3.9 What determines the behaviour of firms?

Wednesday, May 22, 2013


What students need to learn:

Content
Students should be able to:
Additional Guidance Notes
Perfect competition
Understand the assumptions of perfect competition and be able to explain the behaviour of firms in this market structure.
Diagrammatic analysis of the market structure is required in both the short and long run. Students will be expected to understand the significance of firms as price-takers in perfectly competitive markets. An understanding of the meaning of shut-down point is required. The impact of entry into and exit from the industry should be considered.
Monopoly
Understand the characteristics of this model and be able to use them to explain the behaviour of firms in this market structure.


Explain and evaluate the differences in efficiency between perfect competition and monopoly.

Explain and evaluate the potential costs and benefits of monopoly to both firms and consumers, including the conditions necessary for price discrimination to take place.
Diagrammatic analysis of the market structure is required. Students must be able to explain the sources of monopoly power such as the degree of product differentiation and entry barriers.

A diagrammatic explanation to compare the two market structures is expected.


Diagrams should also be used to support the understanding of price discrimination.
Monopsony
Explain and evaluate the characteristics and necessary conditions for a monopsony to operate. Evaluate the potential costs and benefits of a monopsony to both firms and consumers.
Students should be aware of the significance of monopsony power for businesses operating in a particular market for example, the impact of supermarket monopsony power on suppliers.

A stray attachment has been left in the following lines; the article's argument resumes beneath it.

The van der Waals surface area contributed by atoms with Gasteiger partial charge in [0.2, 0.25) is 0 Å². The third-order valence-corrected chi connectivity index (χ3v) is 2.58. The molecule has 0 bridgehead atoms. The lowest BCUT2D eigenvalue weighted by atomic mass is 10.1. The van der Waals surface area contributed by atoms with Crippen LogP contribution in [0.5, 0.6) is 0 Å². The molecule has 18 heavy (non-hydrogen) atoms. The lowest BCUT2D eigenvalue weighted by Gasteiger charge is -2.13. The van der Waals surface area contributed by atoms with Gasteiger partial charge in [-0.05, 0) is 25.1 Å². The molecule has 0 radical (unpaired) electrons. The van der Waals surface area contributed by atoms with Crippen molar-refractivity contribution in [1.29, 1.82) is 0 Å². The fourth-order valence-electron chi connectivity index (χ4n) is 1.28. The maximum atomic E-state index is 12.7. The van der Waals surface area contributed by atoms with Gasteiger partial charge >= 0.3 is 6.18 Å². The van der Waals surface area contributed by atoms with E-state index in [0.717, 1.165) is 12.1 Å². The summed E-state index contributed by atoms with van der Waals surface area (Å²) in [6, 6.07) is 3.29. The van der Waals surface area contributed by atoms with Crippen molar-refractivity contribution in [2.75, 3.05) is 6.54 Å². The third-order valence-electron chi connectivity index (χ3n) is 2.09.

Students are not expected to use diagrams to explain monopsony.
Oligopoly
Understand the characteristics of this market structure with particular reference to the interdependence of firms. Be able to explain the behaviour of firms in this market structure.



Explain the reasons for collusive and non-collusive behaviour.




Evaluate the reasons why firms may wish to pursue both overt and tacit collusion.

Use simple game theory to illustrate the interdependence that exists in oligopolistic markets.
Students should be able to explain that oligopolistic markets have high concentration ratios, in which a firm’s decisions on price, output and other competitive activities may have immediate effects upon other competitors.

Students should understand the reasons for cartels, non-price competition, price wars, predatory pricing and price leadership. Diagrammatic analysis of this area is not required.




Students will be expected to have an understanding of prisoners’ dilemma and a simple two firm/two outcome model. Students should analyse the advantages/disadvantages of being a first mover. Students will not be expected to have an understanding of the Nash Equilibrium. The Kinked Demand curve is not required but may still be used to support an explanation of interdependence — as part of game theory.
Monopolistic
competition
Understand the characteristics of a monopolistically competitive market and be able to use these to explain the behaviour of firms in this market structure.
Students should be able to carry out diagrammatic analysis of the market structure in both the short and long run. Students should understand the importance of advertising and differentiation for the model of monopolistic competition and be able to contrast this with other market structures. Students should be able to explain and evaluate the efficiency of monopolistic competition.
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